Friends in high places: why China’s extreme rooftoppers are reaching for new heights
The activity has come under scrutiny with the death of a young man last month but enthusiasts say the view from a skyscraper’s summit can change your outlook on life
When 21-year-old Tong Shenglin saw a photo taken from the top of his city’s tallest building three years ago, he knew he had to get up there and take a shot for himself.
The mesmerising skyline was snapped from the summit of the 310-metre-tall Maoye Centre in Shenyang, Liaoning province, a skyscraper then in the final stages of construction.
Armed with a hard hat and camera, he told construction workers putting the finishing touches to the building that he was a fine arts student and wanted to take a photo from the peak for a project. They let him take the lift to the 71st floor and climb the final three storeys, allowing him to finally capture the moment while sitting on the building’s edge.
The experience was dizzying but thrilling.
“The view was amazing. There was also a sense of achievement,” he said.
Since then, Tong has looked down but never looked back. He is no longer afraid of heights and has made it to the top of all of the northern Chinese city’s biggest commercial and residential buildings.
He is part of a loose but growing band of rooftoppers in China, people who reach for new heights to take a bird’s-eye view of the urban world and share it online.
That pursuit is under scrutiny with the death of Wu Yongning, a 26-year-old rooftopper who fell from a 62-storey building in central China last month while being filmed doing pull-ups untethered from the top of the skyscraper.
Chinese media reports quoted Wu’s parents as saying he was hoping to earn 100,000 yuan (US$15,000) for the footage, prompting public calls for regulation of the activity.
Other daredevils have gained attention for scaling tall buildings from the outside or doing other stunts.
But for enthusiasts like Tong, the thrill is not in the risk but in the rush of taking a picture from a “god’s visual angle” and sharing it with others.
Tong belongs to the Shenyang Rooftoppers Alliance, an online group of people who share a desire for higher ground. Posting the pictures on social media, he says, is “part of the meaning of rooftopping”.
Online groups are also a rich source of information about how to gain access to buildings. Although there is no specific law against the pastime, most commercial skyscrapers prevent entry and have signs warning against it.
Enthusiasts say they don’t apply to property managers for access because they know it will never be granted. Instead, they rely on guile and personal connections to slip through the barriers.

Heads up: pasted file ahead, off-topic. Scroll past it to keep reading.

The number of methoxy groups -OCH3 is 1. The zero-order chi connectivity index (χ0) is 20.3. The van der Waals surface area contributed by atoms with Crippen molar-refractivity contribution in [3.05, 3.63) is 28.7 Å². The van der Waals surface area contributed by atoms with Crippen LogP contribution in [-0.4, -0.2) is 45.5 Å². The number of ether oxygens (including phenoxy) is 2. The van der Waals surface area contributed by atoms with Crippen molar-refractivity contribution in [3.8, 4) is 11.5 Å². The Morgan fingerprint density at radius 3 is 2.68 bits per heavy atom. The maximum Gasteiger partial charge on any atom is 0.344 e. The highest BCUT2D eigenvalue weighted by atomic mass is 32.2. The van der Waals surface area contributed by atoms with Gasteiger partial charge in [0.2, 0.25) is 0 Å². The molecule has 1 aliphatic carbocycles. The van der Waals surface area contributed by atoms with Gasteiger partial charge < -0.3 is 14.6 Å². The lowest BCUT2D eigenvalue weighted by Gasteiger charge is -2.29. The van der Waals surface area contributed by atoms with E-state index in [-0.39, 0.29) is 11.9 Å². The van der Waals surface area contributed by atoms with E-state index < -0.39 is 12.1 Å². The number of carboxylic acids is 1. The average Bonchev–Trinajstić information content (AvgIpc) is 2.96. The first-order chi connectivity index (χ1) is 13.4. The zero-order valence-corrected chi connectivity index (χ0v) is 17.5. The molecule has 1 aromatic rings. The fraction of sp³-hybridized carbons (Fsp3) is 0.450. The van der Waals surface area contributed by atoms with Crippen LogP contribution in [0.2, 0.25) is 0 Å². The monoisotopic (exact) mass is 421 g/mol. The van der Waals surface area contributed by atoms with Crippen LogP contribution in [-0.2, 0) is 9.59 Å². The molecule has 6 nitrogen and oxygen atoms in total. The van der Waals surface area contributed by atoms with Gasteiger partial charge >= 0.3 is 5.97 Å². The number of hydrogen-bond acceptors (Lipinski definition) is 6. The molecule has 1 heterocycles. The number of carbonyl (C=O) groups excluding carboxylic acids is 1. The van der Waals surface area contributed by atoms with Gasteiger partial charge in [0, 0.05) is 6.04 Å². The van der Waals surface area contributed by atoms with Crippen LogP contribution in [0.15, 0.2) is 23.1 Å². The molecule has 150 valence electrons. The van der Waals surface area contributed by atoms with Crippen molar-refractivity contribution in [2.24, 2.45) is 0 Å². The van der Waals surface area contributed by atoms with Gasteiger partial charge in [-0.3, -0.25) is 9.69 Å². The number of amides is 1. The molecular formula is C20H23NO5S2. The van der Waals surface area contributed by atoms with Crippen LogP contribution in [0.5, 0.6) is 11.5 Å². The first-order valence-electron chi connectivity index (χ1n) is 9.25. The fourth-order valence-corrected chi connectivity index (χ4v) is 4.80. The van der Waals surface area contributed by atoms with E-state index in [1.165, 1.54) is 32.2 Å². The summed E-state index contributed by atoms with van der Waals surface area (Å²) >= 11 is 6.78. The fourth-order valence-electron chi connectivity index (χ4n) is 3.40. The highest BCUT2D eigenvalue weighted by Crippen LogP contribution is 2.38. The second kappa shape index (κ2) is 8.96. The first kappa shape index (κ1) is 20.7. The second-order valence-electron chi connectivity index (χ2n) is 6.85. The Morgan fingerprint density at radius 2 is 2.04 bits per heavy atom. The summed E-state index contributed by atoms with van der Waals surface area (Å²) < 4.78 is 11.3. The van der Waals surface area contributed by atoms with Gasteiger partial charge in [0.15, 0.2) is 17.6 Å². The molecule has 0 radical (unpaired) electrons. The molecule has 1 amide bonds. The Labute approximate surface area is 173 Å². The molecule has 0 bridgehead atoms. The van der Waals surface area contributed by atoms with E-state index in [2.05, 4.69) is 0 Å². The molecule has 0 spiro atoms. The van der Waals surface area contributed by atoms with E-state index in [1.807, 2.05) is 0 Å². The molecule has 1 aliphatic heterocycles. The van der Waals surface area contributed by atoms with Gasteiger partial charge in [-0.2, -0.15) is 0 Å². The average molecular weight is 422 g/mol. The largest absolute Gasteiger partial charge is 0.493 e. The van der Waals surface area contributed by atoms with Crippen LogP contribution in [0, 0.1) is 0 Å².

Nevertheless, safety is paramount.
Twenty-two-year-old university student Li Bai says rooftoppers work hard to ensure they are neither a danger to themselves nor others down below.
“We are young and love adventure, but when we are on the top of a building we are very focused and try to stay safe,” Li said.
Li has spent the last two years getting to the top of almost all of the tall buildings in Harbin, in the northern province of Heilongjiang, including one time in strong winds and minus 30 degree Celsius weather.
“I felt like a popsicle,” he said. “But the view from standing on the rooftop with the city’s lights and prosperity at my feet and the stars above was so powerful that the moment was etched in my bones and heart. I get to the top of one building and just want to go to another and another.”
For Li, rooftopping has changed his view on life.
“Looking down from the top, luxury cars and motorcycles are just points of light, and tycoons and beggars are dots. For us the god’s-eye view makes us feel like a god. When you are used to big vistas your vision and mind are all broadened,” he said.
In some parts of China, strict limits on drones mean rooftopping is the only way to get a top shot of the horizon.
Beijing resident Wang Xinchao has been charting the capital’s changing landscape for years but his obsession has also taken him to Shanghai, Shenzhen, Chongqing and various cities in other countries.
“Most rooftoppers wish to show the beautiful view and horizon with their photos, especially in cities like Beijing where drones are controlled. We want to show how beautiful our skyline is and spread our love for life,” Wang said. “Seeking attention with a stunt is the last thing we are interested in.”
Even for those who get a thrill from heights, security is the most important thing once on a rooftop.
Shenyang graduate student Zhong Tianzhi, 25, said very few of China’s rooftoppers were into climbing a building’s facade or doing stunt on the top edge.
“We are not about doing something for attention,” Zhong said. “There aren’t many of those kind of people but we’re opposed to them.”
Trigger Zhang from Cangzhou, Hebei province, agreed.
“Nothing is more important than being safe and staying alive up there,” Zhang said.
He had to be helped down after he went up a 20-storey building for the first time as a teenager. His legs were weak from an experience “so powerful that even the view from a plane can’t compare with it”.
Since then he has tended to sit or stand for a while on the edge, with his rooftopping buddy keeping a grip on him from behind for protection.
But his parents still fear for his safety and Zhang blocks them from seeing his posts on social media to avoid upsetting them.
Wu’s death last month only compounded his family’s concerns.
“My parents argued with me about it and told me not to go up there again. I promised them but deep down I don’t want to stop. I will probably just lay low for a while,” he said.